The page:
Volkswagen has released full details of the new Golf, the eighth generation of its most popular model ever. Unsurprisingly, the exterior design represents a modest evolution over its predecessor, but underneath it's all change, with a digital dashboard, loads of hybrid options and lots of clever connectivity touches, all underlined by a renewed focus on cutting-edge technology. It's expected that the Golf 8 will hit Irish shores by March 2020.
High-tech cabin sets the tone
Whatever you think of the restrained look of the new Golf (in short, it's about the same physical size as before, but it slips through the air easier and LED lighting all-round is standard - oh, and there will be no three-door version), the cabin promises to be something very special indeed. As standard, all versions of the Golf will have a 'digital cockpit', which combines digitally rendered - and customisable - instrumentation with centrally mounted touchscreen infotainment. It looks neatly integrated, too.
That slick appearance hides an 'always-connected' architecture, maximised by the We Connect apps, while the Golf also debuts Volkswagen's 'Car2X' technology. This is short for 'car to everything else communication', which is set to revolutionise road safety by employing swarm intelligence in traffic. It's in its infancy still, but, as standard fitment in the Golf, it should quickly be developed, and the system can be easily updated over time. While the Golf gets Front Assist and Lane Assist safety functions as standard, buyers can also optionally upgrade to Travel Assist, the same semi-autonomous technology that VW rolled out on the updated Passat.
Hybrid power galore for the Golf
Though Irish market availability has yet to be confirmed, Volkswagen has detailed five different hybrid versions of the Golf 8. Three of those, marketed under the new 'eTSI' banner, are mild hybrids, using a 48-volt lithium-ion battery and belt-driven starter-generator for 10 per cent efficiency improvements according to VW. Three Golf eTSI power outputs will be produced - 110hp, 130hp and 150hp.
Plug-in hybrid power will also be offered in the new Golf, as before, in the shape of the sporty Golf GTE model. It now gets maximum power of 245hp from the same core setup (the outgoing version had 204hp), which pairs a 1.4-litre TSI petrol engine with an electric motor. However, the lithium-ion battery has 50 per cent higher capacity (now 13kWh) for much longer electric-only running. Volkswagen has not yet confirmed that EV-mode range, but the same system in the updated Passat GTE is capable of up to 56 kilometres on a full charge, so the Golf GTE should be capable of a little better, as it's a lighter car. Interestingly, there will be a second plug-in hybrid version of the Golf 8 that is focused more on electric range than performance, with its power output pegged at 204hp.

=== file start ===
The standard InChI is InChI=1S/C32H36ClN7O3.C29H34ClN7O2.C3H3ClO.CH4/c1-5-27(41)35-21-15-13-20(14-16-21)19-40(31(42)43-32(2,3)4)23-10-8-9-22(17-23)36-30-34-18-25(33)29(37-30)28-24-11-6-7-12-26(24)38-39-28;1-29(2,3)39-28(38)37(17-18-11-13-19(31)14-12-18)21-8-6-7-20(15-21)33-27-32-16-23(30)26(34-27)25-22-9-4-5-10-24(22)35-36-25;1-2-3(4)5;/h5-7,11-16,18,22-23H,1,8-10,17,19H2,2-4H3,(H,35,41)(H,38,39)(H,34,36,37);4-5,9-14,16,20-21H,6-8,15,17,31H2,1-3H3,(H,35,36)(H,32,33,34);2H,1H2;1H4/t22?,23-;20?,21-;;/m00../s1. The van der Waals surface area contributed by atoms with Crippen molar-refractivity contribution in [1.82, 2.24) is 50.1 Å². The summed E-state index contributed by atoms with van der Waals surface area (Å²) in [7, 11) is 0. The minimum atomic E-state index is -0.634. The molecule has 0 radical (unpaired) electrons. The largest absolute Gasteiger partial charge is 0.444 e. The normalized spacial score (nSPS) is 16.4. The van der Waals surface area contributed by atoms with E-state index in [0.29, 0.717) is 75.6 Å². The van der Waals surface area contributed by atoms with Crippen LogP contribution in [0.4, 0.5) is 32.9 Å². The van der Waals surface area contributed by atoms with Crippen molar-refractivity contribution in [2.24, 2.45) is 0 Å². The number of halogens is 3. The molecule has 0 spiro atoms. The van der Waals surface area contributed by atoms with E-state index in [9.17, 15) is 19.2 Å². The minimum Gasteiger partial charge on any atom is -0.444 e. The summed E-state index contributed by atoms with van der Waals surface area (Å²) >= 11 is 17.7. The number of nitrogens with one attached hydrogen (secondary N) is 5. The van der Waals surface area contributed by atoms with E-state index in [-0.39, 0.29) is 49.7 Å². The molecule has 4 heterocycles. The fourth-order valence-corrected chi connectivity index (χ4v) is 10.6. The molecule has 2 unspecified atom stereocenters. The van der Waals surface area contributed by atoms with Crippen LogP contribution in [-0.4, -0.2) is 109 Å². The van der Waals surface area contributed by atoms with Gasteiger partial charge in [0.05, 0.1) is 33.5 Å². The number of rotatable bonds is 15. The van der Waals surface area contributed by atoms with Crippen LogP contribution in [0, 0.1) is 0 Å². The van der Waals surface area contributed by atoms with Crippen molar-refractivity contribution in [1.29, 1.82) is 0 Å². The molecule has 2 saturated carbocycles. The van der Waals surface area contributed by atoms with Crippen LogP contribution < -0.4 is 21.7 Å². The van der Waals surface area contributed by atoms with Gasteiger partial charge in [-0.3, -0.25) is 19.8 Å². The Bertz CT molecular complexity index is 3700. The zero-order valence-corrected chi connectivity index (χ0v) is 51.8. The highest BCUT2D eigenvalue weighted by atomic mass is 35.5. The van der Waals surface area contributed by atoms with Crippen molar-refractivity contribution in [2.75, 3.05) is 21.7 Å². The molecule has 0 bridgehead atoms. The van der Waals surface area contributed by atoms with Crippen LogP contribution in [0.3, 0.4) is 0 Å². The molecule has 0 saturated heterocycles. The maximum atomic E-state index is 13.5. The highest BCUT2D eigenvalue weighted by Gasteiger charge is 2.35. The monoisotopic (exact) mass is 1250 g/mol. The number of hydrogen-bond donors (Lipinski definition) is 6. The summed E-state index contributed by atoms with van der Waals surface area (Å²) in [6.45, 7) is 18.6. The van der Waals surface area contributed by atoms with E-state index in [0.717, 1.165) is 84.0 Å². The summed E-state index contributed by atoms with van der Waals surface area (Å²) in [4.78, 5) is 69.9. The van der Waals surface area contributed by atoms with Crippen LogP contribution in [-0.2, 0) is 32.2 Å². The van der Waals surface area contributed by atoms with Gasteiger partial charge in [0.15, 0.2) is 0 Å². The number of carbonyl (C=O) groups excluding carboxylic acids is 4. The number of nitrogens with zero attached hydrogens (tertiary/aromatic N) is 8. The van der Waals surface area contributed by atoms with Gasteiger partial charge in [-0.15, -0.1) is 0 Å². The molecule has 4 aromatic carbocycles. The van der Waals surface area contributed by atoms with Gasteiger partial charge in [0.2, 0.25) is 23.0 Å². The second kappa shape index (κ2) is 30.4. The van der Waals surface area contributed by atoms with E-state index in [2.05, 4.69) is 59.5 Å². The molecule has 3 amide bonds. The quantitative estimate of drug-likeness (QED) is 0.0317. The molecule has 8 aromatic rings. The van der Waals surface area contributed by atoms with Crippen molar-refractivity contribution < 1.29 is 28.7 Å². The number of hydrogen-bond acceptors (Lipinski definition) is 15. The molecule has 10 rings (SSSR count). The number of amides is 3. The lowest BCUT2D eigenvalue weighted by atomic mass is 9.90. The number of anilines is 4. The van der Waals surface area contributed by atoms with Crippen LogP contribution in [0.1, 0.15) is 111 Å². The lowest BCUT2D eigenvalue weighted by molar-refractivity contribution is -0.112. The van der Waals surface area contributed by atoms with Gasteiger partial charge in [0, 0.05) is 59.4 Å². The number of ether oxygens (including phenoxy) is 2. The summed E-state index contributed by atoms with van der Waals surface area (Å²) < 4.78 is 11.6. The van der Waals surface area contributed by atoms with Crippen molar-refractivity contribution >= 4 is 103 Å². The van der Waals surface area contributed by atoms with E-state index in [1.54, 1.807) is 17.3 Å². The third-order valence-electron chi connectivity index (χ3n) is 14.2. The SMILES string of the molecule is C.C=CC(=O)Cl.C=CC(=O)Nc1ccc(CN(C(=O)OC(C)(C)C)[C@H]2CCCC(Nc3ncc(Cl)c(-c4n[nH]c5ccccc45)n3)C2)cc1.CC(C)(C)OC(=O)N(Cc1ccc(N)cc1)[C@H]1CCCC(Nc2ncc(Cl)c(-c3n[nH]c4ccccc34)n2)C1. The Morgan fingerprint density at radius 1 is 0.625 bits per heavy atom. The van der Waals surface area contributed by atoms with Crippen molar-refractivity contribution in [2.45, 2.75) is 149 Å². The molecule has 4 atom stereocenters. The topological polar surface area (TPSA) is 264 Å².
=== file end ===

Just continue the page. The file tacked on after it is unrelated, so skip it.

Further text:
Don't give up on diesel Golf
A new generation of 2.0-litre TDI diesel engines will be offered in the Golf, too, kicking off with 115hp and 150hp variants. A twin dosing SCR system featuring dual AdBlue injection in the exhaust is claimed to cut nitrogen oxide emissions (NOx) by up to 80 percent in comparison to the previous Golf. In fact, Volkswagen makes a very bold claim for these engines: "Consequently, the new TDI engines are amongst the world's cleanest combustion engines." VW confirmed that a Golf GTD will come on stream in time, but we have no further details on that.
Petrol power, of course
Speaking of fast Golfs, Volkswagen let slip that 2.0-litre TSI petrol power is on the way for a new generation of Golf GTI, Golf GTI TCR and Golf R. Until then, it's likely that the lowest-priced Golfs will be the regular TSI petrol models. A three-cylinder 1.0-litre petrol engine will be offered in 90hp and 110hp states of tune, while the advanced 1.5-litre TSI unit with Active Cylinder Management is made in 130hp and 150hp guises. A mix of manual and DSG automatic gearboxes is offered across most options.
High standard equipment levels
While Volkswagen Ireland has yet to confirm its offering, it appears that the Golf will, in general, be even better equipped than before. All versions should get all-LED lighting, keyless start, the digital dashboard, climate control, a multi-function steering wheel and the safety systems outlined above. It seems that the Trendline, Comfortline and Highline trim names will be replaced by just Golf, Life and Style, while the R-Line name is retained.
We will be test-driving the VW Golf 8 in December, so keep an eye on the Volkswagen Golf reviews page for the full report.